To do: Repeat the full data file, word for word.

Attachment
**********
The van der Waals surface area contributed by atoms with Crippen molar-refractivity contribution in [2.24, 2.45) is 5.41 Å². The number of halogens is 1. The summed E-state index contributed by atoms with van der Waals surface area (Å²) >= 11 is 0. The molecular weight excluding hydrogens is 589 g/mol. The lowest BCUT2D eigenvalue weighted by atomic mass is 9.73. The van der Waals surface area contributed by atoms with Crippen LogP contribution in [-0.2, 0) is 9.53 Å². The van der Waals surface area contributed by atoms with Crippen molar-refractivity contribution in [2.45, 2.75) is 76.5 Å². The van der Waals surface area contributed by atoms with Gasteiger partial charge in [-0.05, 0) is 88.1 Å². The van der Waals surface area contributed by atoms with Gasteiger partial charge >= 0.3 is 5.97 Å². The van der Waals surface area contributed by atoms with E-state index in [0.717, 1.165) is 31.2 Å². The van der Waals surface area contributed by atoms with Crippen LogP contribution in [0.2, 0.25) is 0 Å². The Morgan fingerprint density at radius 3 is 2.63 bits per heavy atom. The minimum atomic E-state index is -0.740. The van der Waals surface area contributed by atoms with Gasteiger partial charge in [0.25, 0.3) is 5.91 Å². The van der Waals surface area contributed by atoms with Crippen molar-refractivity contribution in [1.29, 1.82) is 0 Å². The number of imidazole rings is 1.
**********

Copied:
The van der Waals surface area contributed by atoms with Crippen molar-refractivity contribution in [2.24, 2.45) is 5.41 Å². The number of halogens is 1. The summed E-state index contributed by atoms with van der Waals surface area (Å²) >= 11 is 0. The molecular weight excluding hydrogens is 589 g/mol. The lowest BCUT2D eigenvalue weighted by atomic mass is 9.73. The van der Waals surface area contributed by atoms with Crippen LogP contribution in [-0.2, 0) is 9.53 Å². The van der Waals surface area contributed by atoms with Crippen molar-refractivity contribution in [2.45, 2.75) is 76.5 Å². The van der Waals surface area contributed by atoms with Gasteiger partial charge in [-0.05, 0) is 88.1 Å². The van der Waals surface area contributed by atoms with Gasteiger partial charge >= 0.3 is 5.97 Å². The van der Waals surface area contributed by atoms with E-state index in [0.717, 1.165) is 31.2 Å². The van der Waals surface area contributed by atoms with Crippen LogP contribution in [0.2, 0.25) is 0 Å². The Morgan fingerprint density at radius 3 is 2.63 bits per heavy atom. The minimum atomic E-state index is -0.740. The van der Waals surface area contributed by atoms with Gasteiger partial charge in [0.25, 0.3) is 5.91 Å². The van der Waals surface area contributed by atoms with Crippen molar-refractivity contribution in [1.29, 1.82) is 0 Å². The number of imidazole rings is 1.